In this Sunday, March 16, 2014, file photo, workers stand beside the recently cleared basements of two buildings leveled by an explosion last week in the East Harlem neighborhood of New York. A gas main leak has been found at the site of the explosion that killed eight people and leveled two Manhattan buildings, federal investigators said Tuesday, March 18, 2014, but cautioned that they're still a long way from determining what caused the blast.

Con Ed Compensates Victims of NYC Blast

Con Edison has compensated at least 87 victims from the East Harlem explosion.

In this Sunday, March 16, 2014, file photo, workers stand beside the recently cleared basements of two buildings leveled by an explosion last week in the East Harlem neighborhood of New York. A gas main leak has been found at the site of the explosion that killed eight people and leveled two Manhattan buildings, federal investigators said Tuesday, March 18, 2014, but cautioned that they're still a long way from determining what caused the blast.

Con Edison  paid 87 victims after an explosion in East Harlem destroyed two apartment complexes, killed eight people and injured dozens.

By + More

Following the deadly explosion that destroyed two apartment buildings in East Harlem, Con Edison, the gas company responsible for the natural gas pipeline that runs near the apartments, has begun compensating victims who were injured or lost their homes in the blast.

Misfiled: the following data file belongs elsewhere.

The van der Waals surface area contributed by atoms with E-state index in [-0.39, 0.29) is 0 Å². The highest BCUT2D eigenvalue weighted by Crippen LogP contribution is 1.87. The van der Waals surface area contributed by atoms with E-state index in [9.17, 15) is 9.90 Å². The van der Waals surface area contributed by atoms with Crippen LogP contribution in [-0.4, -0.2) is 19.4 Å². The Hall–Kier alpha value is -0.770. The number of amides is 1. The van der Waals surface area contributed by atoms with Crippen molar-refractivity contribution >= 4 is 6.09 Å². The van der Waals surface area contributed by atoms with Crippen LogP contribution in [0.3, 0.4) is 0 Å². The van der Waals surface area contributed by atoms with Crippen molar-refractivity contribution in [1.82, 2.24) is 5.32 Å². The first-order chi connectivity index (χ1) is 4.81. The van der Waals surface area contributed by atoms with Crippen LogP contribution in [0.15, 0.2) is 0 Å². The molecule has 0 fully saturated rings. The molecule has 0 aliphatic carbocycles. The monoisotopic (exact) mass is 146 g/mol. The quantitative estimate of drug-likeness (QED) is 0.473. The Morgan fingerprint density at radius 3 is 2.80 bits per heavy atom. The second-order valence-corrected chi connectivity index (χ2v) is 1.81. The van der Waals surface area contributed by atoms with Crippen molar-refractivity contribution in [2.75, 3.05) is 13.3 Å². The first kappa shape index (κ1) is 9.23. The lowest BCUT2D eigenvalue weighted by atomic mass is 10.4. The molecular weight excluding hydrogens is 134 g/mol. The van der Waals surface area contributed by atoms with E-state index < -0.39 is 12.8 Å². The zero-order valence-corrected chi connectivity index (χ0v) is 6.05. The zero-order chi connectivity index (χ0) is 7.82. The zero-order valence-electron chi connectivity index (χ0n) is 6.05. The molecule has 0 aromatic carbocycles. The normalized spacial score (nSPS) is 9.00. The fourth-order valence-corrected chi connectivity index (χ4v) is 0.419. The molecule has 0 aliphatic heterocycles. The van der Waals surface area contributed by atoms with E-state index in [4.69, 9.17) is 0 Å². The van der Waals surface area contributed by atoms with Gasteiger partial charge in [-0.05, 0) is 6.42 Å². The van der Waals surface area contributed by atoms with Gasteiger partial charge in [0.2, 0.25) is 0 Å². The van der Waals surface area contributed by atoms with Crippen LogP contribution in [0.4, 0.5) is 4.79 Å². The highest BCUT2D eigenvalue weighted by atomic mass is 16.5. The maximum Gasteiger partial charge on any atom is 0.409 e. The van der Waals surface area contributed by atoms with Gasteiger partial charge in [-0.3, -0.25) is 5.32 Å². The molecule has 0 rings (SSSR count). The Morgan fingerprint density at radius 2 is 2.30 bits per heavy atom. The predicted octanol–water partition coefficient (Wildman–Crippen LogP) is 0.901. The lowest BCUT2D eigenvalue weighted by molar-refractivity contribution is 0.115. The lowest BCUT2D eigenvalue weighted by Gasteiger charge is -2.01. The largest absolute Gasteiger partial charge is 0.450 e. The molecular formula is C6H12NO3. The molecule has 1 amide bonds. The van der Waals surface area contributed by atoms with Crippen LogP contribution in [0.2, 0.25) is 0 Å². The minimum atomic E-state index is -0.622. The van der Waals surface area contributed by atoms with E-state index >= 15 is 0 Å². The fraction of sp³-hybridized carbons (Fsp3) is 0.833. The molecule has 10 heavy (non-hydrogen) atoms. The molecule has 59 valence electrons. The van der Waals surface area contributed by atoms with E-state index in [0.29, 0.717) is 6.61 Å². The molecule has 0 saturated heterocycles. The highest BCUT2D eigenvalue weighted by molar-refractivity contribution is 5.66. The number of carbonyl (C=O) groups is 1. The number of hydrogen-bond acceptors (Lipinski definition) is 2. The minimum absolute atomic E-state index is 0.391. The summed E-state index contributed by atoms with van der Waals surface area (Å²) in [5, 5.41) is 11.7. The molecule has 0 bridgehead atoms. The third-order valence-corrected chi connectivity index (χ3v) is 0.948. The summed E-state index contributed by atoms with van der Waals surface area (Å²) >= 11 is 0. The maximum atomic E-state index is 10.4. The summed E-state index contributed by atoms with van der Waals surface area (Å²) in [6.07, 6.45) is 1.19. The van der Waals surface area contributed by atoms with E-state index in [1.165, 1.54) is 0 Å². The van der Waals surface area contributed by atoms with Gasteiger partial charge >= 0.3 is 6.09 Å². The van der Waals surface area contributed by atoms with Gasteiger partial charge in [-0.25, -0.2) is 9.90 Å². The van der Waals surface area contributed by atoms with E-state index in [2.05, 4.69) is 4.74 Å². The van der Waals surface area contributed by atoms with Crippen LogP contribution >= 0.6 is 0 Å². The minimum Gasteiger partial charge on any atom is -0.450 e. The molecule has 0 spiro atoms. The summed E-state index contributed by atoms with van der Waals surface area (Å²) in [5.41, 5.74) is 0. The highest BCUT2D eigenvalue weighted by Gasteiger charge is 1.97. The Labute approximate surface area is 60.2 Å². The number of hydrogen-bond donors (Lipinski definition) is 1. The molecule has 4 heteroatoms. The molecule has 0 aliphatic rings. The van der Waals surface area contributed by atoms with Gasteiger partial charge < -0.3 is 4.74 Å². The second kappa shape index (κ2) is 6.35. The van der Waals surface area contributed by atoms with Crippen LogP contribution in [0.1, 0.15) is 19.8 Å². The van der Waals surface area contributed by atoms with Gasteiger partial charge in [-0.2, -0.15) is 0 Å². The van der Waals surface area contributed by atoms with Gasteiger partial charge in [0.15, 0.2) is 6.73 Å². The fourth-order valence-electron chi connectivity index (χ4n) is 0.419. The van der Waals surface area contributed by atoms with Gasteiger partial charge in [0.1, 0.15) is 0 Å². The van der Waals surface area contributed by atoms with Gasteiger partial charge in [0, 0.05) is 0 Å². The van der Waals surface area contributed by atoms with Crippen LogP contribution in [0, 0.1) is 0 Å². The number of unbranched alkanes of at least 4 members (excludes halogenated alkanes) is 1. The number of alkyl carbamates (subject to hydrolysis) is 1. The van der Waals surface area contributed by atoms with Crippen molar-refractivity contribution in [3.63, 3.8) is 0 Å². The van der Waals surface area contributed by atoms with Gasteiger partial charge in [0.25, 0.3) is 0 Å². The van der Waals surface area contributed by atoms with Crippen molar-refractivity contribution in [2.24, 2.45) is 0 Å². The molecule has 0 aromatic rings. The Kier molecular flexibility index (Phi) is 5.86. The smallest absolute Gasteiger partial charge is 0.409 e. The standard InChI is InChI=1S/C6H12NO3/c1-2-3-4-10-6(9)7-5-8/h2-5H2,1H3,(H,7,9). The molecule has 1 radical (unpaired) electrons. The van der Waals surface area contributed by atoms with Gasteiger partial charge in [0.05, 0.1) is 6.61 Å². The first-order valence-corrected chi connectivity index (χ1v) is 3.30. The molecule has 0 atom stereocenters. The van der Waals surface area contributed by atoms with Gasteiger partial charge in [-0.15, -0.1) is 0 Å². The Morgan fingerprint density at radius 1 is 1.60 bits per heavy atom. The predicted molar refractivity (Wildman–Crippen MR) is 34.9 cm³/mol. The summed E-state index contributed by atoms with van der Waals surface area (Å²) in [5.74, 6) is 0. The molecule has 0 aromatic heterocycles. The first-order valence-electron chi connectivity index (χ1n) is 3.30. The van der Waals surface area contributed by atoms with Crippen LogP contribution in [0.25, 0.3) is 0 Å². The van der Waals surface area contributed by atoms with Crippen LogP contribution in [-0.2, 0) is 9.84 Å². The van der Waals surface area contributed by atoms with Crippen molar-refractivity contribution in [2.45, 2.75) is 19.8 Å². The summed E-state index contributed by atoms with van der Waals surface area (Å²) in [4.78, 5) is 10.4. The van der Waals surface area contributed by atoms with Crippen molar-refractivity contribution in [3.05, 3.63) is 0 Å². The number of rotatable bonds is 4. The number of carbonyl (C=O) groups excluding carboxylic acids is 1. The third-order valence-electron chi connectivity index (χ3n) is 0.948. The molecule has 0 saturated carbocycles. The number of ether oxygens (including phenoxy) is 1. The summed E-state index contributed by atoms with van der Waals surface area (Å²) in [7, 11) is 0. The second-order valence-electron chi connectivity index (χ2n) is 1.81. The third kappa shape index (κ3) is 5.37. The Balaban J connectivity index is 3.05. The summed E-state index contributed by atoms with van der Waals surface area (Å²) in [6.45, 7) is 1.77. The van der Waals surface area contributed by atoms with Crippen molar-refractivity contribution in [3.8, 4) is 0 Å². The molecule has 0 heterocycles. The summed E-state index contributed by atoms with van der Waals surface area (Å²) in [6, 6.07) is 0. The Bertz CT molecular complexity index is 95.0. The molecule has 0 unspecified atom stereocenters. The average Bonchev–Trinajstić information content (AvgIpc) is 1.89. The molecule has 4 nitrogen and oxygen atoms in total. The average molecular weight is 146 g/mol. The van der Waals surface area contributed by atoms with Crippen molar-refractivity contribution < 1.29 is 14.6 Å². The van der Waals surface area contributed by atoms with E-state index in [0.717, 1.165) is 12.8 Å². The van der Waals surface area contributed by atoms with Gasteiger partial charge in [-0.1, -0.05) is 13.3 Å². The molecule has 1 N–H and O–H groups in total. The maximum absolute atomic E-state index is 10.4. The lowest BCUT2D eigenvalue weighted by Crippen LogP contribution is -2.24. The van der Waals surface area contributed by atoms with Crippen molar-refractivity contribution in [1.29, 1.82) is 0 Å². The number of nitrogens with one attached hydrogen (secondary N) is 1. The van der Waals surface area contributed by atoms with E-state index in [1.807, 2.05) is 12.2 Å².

The payments were made following private interviews with each of the victims, Con Edison spokesman Robert McGee told The Wall Street Journal. McGee said that the company began making payments to the victims the day after the blast.

[READ: Rescue Workers Reach Basement of NYC Blast Site]

"We've been working with the city, the Salvation Army, and the Red Cross, and we've been meeting with those affected one-on-one to help them and their families with expenses, while also respecting their privacy," McGee said.

Though no conclusive cause of the explosion has been determined, investigators found a leak in a gas line located near one of the apartment buildings, The Associated Press reported.

The National Transportation Safety Board is examining soil taken from the site to test for high levels of natural gas, according to the Journal.

Douglas H. Wigdor with Wigdor LLP, a law firm that has dealt with cases involving Con Edison in the past, said the decision to pay victims so quickly after the incident was rather unusual.

[PHOTOS: Building Explodes in Harlem]

"It's certainly not standard practice, especially at this stage of the game," Wigdor told the Journal. He said that Con Edison’s approach was most likely strategized to protect the company from possible lawsuits from victims down the road.

Eight people were killed and more than 60 people were injured in the explosion, NBC New York reported.

A wake for 22-year-old Alexis Salas is being held Thursday in honor of the restaurant worker and future dad, who was killed in the explosion, CBS New York reported.